Women of History: Emma Thompson

February 18, 2016

Portrait of Emma A. Thompson, circa 1886–1892. P01711. Photo by Rugg.

Emma Thompson (1842–1913) met the discoverer of Christian Science twice—for the first time. Well, not really. But she did have a rather interesting experience to tell.

Her first encounter with Mary Baker Eddy took place in 1862, in Portland, Maine. Thompson (then Emma Morgan) was seeking relief of chronic, debilitating neuralgia (nerve disease) from Phineas P. Quimby, who had developed a healing method based on his study of hypnotism and other techniques. Eddy (then Mary Patterson) was consulting with him at the time, in her ongoing search for a reliable spiritual healing method.

Fast forward to September 1886. Eddy had in the interim discovered Christian Science and established the Massachusetts Metaphysical College in Boston. Through reading Science and Health with Key to the Scriptures, Thompson had finally found permanent healing of her illness in 1884—for her struggles had continued over two decades following her visits to Quimby.

When Thompson arrived at the College from Minneapolis to take her first instruction in Christian Science healing, in September 1886, she realized the author of Science and Health was none other than the woman she’d met in Quimby’s office 24 years earlier. She subsequently published a signed testimony stating that there was no similarity between Quimby’s healing method and Christian Science.1 This was helpful to to Eddy—beginning in the 1880s some of her opponents claimed she had stolen Quimby’s methods and turned them into a religion.

The following month Thompson was listed in The Christian Science Journal as a public practitioner of Christian Science in Minneapolis. She subsequently took instruction to become a teacher of Christian Science in 1887 and, along with her daughter Abigail, was invited to be a member of Eddy’s final class in 1898.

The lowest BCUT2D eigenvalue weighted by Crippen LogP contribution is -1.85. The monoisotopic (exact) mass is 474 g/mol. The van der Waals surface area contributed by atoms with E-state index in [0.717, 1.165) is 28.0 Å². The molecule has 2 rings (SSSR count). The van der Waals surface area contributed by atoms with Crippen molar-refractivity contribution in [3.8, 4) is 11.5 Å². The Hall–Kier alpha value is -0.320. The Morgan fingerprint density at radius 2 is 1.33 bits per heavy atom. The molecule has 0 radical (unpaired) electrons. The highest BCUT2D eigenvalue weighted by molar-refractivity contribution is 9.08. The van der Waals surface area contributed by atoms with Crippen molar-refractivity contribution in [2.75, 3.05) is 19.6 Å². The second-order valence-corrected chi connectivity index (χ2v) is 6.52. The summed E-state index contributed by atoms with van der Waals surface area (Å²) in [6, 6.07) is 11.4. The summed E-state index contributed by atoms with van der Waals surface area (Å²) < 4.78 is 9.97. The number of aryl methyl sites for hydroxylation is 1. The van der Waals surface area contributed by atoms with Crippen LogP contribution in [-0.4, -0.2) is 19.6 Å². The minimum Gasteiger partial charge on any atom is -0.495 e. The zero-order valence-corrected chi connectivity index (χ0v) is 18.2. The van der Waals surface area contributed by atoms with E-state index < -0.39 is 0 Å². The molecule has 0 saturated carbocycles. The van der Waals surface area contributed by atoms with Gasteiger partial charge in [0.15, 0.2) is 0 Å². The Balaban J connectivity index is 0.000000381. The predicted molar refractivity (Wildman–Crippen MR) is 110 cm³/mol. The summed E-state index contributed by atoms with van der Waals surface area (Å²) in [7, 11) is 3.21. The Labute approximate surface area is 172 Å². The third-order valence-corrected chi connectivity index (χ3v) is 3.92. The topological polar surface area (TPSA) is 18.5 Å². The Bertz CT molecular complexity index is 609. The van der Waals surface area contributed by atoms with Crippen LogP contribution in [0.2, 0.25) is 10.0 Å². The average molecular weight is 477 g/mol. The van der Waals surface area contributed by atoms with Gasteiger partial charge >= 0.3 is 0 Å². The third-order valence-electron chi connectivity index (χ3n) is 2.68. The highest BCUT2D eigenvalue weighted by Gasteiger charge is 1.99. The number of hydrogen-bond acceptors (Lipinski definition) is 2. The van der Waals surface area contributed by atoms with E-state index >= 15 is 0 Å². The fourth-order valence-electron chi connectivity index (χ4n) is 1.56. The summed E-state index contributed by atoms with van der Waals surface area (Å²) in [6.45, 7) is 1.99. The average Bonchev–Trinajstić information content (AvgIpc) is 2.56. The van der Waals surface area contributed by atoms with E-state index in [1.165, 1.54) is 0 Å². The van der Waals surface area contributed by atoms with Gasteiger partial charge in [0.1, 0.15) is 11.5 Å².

The considerable correspondence between the two women in our archive reveals that Eddy relied on Thompson as a trusted worker. Her devotion to Eddy and the religion she founded was borne out not just in the healings she accomplished through prayer but also in the stand she took for establishing Christian Science in a city at the edge of the American frontier.

While Thompson was publicly courageous about defending Eddy against unjust attacks from the Minneapolis clergy—as well as from spiritualists who sought to discredit Christian Science—she also drew needed strength from Eddy’s prayerful encouragement, in messages such as this early one: “You have nothing to fear from 10000 mind curers. Why do you feel shocked at things unreal …? Rise from the nightmare of mesmerism. Quimby left this stain on your mortal belief, now wash it off in Science Christian Science that rests in calm strength, on the sure foundation that God is all ….”2

When Eddy received a visit from Abigail in 1896, she spoke to Abigail about her mother’s work: “… she [Thompson] has been humble enough, and selfless enough to continue steadfast in the healing work until she has given to the world an exact proof of the way Christian Science should be demonstrated…. I want you to take this word back to her—to organize a Second Church in Minneapolis, and tell her that the church she founds will stand, because it will be built on a solid foundation of Christian Science healing.”3

Emma Thompson fulfilled Mary Baker Eddy’s request; over 5,000 would attend the church’s 1903 dedication.4 Together with Abigail, she continued nurturing the expanding community of followers in Minneapolis through her healing ministry there, until her death in 1913.

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  1. The Christian Science Journal, November 1896, 184
  2. Mary Baker Eddy to Emma Thompson, 16 March 1887, L05563
  3. Rem. Abigail Dyer Thompson, 15
  4. Journal, November 1903, 484-488